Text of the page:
Posted in Architecture, Historic Preservation, News Ink, Peoples' Places, tagged Architecture, Historic Preservation, History, news, Pashkov House, Putin, Russia Moscow on May 8, 2008|
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Paskov House one of architectural jewels of Russia was under restoration for 19 years, was closed down due to its dilapidated state. Pashkov House is named after its first owner Petr Yegorovich Pashkov, the lieutenant commander of the Life Guards of Semenovsky Regiment and the son of Peter the Great’s batman.
Designed by Vasily Bazhenov (1737-1799), one of Russia’s greatest architects, this mansion was erected between 1784 and 1786 for the wealthy Pashkov family. The central building is topped by a round belvedere and flanked by two service wings. The current building is a reconstruction of a private mansion that was badly damaged in the disastrous fire of 1812, which swept through the city as the first of Napoleon’s troops were arriving.
In the 19th century it housed the Rumyantsev collection of art and rare manuscripts and a library, and from 1925it has been a part of the Lenin Library, the second largest in the world, after the Library of Congress, and a magnet for international scholars, even during the Soviet era. Following the 1917 revolution, the museum was closed and the art collection was transferred to the Hermitage in St. Petersburg and the Pushkin Museum of Fine Art. The manuscripts were donated to the Russian State Library which now owns this building. Pashkov House is off-limits to the general public, but after years of neglect, the government finally pledged funds for restoration work, which began in 2003. Money for the state-financed restoration finally started to flow after the visit from Vladimir V. Putin, the former president.
In a city where architectural monuments are readily torn down or gaudily renovated beyond recognition, Pashkov House, which reopened in October after an $80 million renovation, is one of the few restoration projects lauded by preservationists.
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Posted in Architecture, Culture, Historic Preservation, Peoples' Places, tagged Architecture, Art, Cities, Culture, Entertainment, Frescoes, Heritage Hotels, Historic Preservation, History, India, Interiors, Life, Museums, Painter, Paintings, People, Photography, Places, Preservation, Rajasthan, Reuse, Time, Towns, Travel, Videos on February 12, 2008|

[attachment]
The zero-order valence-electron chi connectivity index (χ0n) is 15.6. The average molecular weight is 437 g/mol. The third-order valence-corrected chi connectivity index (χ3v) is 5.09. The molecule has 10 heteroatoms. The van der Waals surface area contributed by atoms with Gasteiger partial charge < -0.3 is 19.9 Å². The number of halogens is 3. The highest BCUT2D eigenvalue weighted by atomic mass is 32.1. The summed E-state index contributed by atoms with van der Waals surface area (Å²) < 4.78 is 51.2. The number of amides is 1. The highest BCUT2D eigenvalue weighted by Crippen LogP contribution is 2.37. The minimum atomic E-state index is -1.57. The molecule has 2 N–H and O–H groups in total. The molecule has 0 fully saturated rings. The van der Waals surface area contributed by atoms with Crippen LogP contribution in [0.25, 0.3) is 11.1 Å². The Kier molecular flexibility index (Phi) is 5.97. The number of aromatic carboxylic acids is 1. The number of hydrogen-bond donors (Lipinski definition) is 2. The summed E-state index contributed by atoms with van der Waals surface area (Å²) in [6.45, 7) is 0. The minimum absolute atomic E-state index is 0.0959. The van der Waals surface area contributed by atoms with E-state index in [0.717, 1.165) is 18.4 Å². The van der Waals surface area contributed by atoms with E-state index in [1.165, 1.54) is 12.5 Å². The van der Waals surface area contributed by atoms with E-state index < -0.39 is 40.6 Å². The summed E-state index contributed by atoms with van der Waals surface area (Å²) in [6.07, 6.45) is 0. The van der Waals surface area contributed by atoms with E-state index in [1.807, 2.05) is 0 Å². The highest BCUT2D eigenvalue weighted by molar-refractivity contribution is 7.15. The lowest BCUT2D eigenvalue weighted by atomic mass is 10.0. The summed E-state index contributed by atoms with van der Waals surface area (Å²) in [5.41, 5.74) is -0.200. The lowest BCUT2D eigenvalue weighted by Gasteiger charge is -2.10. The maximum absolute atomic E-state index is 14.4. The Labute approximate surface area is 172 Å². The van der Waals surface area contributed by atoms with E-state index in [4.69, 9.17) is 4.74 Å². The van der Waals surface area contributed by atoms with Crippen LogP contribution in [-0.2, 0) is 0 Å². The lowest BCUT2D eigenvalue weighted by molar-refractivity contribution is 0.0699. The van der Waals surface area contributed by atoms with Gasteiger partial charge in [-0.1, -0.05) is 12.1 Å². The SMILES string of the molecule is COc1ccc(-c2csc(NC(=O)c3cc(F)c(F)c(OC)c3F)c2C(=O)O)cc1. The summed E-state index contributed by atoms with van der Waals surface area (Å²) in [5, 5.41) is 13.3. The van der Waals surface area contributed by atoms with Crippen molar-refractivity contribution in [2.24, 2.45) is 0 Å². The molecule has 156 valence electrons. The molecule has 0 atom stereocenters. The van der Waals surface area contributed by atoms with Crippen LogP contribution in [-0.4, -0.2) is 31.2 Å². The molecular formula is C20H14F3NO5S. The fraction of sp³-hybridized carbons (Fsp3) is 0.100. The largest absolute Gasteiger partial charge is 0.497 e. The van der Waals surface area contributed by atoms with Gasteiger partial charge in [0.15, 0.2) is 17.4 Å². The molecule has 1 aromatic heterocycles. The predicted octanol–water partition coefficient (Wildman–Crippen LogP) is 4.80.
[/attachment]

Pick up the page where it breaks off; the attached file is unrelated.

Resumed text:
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How big can you imagine an open air gallery to be? Well, here you are… 13, 785 sq. km [5130 sq. miles] of painted walls, havelis, palaces and forts in the vast expanse of the desert of Rajasthan in India. Town after town, street after street, home after home has been painted with frescoes depicting characters and stories from Indian mythology, history, vernacular culture and life, erotica, and even imaginary and hilarious depictions of science fiction!
This is the Shekhawati region of state of Rajasthan in India. Established and ruled by the Shekhawat rajputs for centuries till independence of India in 1947, it was the largest Nizamat of Jaipur State. With more than 120 villages, 50 forts and palaces, it was definitely the most happening place for architecture and art development. Few of these have been restored or remodeled to be reused as heritage hotels or museum or schools. Others have become obscure or peeled off.
Why paint the walls of the towns? Neighboring Marwar region influenced the Shekhawati region a lot. The marwar community was rich, and prosperous. This was the ‘business class’! For over a century between 1830 and 1930, marwaris or the business community made Shekhawati their home, before they started migrating to other parts of India. Family names that are now associated with some of India’s big business houses, originated here. As the ultimate symbol of their opulence, the Marwaris commissioned artists to paint those buildings. Hundreds of these courtyard houses cropped up in the desert landscape, each of them covered inside out with colorful frescoes. This art was kept alive for almost 300 years. Eventually it started falling apart as more and more families from this community started settling elsewhere, and these houses were locked up to ruins.
How? In Shekhawati, the fresco painter or the chiteras belonged to the social class of potters or kumhaars. The technique employed for the Shekhawati frescoes was elaborate, and comparable to the Italian frescoes of the 14th century. The colors were mixed in lime water or lime plaster and were then made to sink into the plaster physically through processes of beating, burnishing, and polishing. All the pigments used were prepared with natural and primarily household ingredients like kohl, lime, indigo, red stone powder, and saffron. Cow’s urine was dried up to get the bright yellow!